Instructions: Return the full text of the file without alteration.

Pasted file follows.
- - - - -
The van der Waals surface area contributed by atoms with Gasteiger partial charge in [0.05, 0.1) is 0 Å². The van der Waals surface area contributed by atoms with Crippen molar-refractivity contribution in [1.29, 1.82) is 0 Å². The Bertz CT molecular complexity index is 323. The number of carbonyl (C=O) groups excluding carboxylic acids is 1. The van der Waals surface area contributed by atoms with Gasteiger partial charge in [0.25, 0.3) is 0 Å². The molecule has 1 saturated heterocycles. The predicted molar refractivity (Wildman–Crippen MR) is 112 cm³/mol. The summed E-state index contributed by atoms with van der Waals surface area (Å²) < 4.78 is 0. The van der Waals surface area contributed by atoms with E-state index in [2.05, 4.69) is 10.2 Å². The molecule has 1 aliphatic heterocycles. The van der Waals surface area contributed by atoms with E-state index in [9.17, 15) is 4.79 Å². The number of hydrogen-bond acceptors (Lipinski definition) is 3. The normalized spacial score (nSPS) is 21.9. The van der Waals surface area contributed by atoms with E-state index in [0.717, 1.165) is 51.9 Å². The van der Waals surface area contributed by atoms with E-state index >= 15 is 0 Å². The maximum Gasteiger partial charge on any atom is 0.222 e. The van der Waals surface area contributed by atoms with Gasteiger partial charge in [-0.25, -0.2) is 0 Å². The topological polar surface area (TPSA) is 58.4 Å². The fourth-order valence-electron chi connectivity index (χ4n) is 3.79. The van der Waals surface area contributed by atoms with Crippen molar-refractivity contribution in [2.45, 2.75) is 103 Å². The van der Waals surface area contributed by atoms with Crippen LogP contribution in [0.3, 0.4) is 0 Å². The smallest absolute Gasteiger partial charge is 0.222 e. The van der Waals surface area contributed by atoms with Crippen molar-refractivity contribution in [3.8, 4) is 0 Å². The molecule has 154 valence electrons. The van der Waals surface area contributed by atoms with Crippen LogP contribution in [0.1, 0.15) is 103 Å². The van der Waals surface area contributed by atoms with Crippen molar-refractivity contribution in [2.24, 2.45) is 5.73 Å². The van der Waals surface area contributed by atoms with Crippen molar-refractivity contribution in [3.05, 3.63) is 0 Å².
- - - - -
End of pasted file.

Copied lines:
The van der Waals surface area contributed by atoms with Gasteiger partial charge in [0.05, 0.1) is 0 Å². The van der Waals surface area contributed by atoms with Crippen molar-refractivity contribution in [1.29, 1.82) is 0 Å². The Bertz CT molecular complexity index is 323. The number of carbonyl (C=O) groups excluding carboxylic acids is 1. The van der Waals surface area contributed by atoms with Gasteiger partial charge in [0.25, 0.3) is 0 Å². The molecule has 1 saturated heterocycles. The predicted molar refractivity (Wildman–Crippen MR) is 112 cm³/mol. The summed E-state index contributed by atoms with van der Waals surface area (Å²) < 4.78 is 0. The van der Waals surface area contributed by atoms with E-state index in [2.05, 4.69) is 10.2 Å². The molecule has 1 aliphatic heterocycles. The van der Waals surface area contributed by atoms with E-state index in [9.17, 15) is 4.79 Å². The number of hydrogen-bond acceptors (Lipinski definition) is 3. The normalized spacial score (nSPS) is 21.9. The van der Waals surface area contributed by atoms with E-state index in [0.717, 1.165) is 51.9 Å². The van der Waals surface area contributed by atoms with E-state index >= 15 is 0 Å². The maximum Gasteiger partial charge on any atom is 0.222 e. The van der Waals surface area contributed by atoms with Gasteiger partial charge in [-0.25, -0.2) is 0 Å². The topological polar surface area (TPSA) is 58.4 Å². The fourth-order valence-electron chi connectivity index (χ4n) is 3.79. The van der Waals surface area contributed by atoms with Crippen molar-refractivity contribution in [2.45, 2.75) is 103 Å². The van der Waals surface area contributed by atoms with Crippen LogP contribution in [0.3, 0.4) is 0 Å². The smallest absolute Gasteiger partial charge is 0.222 e. The van der Waals surface area contributed by atoms with Crippen molar-refractivity contribution in [3.8, 4) is 0 Å². The molecule has 154 valence electrons. The van der Waals surface area contributed by atoms with Crippen LogP contribution in [0.1, 0.15) is 103 Å². The van der Waals surface area contributed by atoms with Crippen molar-refractivity contribution in [2.24, 2.45) is 5.73 Å². The van der Waals surface area contributed by atoms with Crippen molar-refractivity contribution in [3.05, 3.63) is 0 Å².